It would be, according to sociologist Jessica Ringrose, sexual pressure exerted by peers and arbitrated on the web. “Sexual harassment has always existed, but sexual double standards are showing up in new ways with digital tools,” explains the researcher who is interested in the sexual regulation of girls and the emergence of feminist cyberactivism. “There is no point in banning laptops or limiting access to the web. What is needed is better sexuality education, education centered on gender equality ”.
Why navigate despite the risks?
By anchoring digital uses in the field of public health risks, we would come to forget that social networks and digital tools also present their share of opportunities. Indeed, as long as we are interested in the daily practices of adolescents, it is clear that they are much more nuanced than these public discourse on risk taking. In practice, however, cyberspace offers undeniable added value for adolescents who seek to establish their own identity, to be recognized by their peers and to distance themselves from their parents. family.
Apart from the entertainment aspect (videos, games) and support for schoolwork, digital practices indeed contribute to the nourishment of digital youthful sociability. Participation in the virtual world requires you to stage your own person, that is to say to present yourself to your advantage according to often strongly gendered criteria. The production of photos or videos thus allows an individual to prove that he or she has the latest technological gadget, has socialized with such and such a person or succeeded in such a feat valued by his peers. The challenge is therefore to draw attention to oneself, to obtain feedback from an audience, often in the form of likes.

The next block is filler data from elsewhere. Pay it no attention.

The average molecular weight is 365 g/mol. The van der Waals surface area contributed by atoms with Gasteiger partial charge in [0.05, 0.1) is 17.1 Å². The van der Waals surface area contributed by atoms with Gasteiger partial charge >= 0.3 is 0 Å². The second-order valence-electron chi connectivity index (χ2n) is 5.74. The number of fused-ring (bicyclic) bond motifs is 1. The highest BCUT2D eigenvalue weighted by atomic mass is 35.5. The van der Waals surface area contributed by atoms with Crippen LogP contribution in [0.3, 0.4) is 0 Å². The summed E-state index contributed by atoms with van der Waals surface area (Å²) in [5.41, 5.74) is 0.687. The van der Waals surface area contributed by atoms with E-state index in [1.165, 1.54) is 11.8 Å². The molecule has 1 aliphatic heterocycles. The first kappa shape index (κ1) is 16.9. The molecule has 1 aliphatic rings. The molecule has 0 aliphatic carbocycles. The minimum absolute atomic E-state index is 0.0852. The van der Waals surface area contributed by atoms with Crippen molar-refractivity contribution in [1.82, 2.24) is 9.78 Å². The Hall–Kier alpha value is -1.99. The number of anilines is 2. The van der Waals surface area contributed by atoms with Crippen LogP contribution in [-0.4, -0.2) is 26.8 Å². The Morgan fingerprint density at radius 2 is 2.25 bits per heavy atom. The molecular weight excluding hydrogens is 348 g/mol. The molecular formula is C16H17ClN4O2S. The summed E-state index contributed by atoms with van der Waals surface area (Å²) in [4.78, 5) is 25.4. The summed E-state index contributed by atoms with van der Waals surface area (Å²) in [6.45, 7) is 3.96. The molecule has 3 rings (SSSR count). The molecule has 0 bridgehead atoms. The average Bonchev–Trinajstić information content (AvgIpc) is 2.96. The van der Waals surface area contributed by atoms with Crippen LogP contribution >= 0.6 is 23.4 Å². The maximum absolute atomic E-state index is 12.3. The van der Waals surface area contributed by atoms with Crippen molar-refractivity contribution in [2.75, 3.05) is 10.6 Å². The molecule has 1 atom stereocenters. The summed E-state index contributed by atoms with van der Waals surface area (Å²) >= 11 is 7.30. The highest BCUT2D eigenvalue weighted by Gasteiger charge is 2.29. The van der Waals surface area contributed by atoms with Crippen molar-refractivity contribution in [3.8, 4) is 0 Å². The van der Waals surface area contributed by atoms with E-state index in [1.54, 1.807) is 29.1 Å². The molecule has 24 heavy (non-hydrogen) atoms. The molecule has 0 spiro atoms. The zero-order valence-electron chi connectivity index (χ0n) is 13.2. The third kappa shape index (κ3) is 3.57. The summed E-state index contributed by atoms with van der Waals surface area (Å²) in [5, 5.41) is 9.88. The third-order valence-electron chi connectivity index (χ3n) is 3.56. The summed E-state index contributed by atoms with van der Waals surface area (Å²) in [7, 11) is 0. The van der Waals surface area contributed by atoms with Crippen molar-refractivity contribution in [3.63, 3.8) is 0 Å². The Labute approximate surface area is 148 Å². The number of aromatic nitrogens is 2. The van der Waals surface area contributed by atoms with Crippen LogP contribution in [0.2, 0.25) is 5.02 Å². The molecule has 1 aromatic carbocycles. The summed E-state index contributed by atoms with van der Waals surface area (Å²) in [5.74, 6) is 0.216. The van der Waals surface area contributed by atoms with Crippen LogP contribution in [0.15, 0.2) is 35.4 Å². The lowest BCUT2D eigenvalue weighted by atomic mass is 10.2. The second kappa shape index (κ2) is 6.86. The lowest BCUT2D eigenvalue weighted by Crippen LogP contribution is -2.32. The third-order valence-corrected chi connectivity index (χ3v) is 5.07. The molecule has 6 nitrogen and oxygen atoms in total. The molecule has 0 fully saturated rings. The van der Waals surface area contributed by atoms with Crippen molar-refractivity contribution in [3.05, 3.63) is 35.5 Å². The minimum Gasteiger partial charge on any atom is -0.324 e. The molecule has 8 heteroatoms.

The microsociological analysis of exchanges between adolescents on social networks suggests that they place a social value on the intimate links maintained with certain privileged peers. The work of the sociologist of communication Claire Balleys, in particular, suggests that the staging of these social links is often done around a reciprocal sharing of intimacy. Here, risk-taking (for example, by confiding a secret) is not only a necessary evil, but the clear proof of the trust thatwe grant to certain people. In this context, digital sociability should be understood not only as an extension of face-to-face sociability, but also as a way of strengthening it. This happens by sharing similar experiences (#balancetonporc), the dissemination of privileged information (secrets, rumors), the maintenance of the remote link or the facilitation of face-to-face gatherings. It is therefore easy to understand how much the game seems to be worth the candle, and to what extent the advantages observed daily justify the taking of occasional and potential risks such as the tarnishing of the reputation, the exposure to shocking images or the occasional solicitation. by a quidam.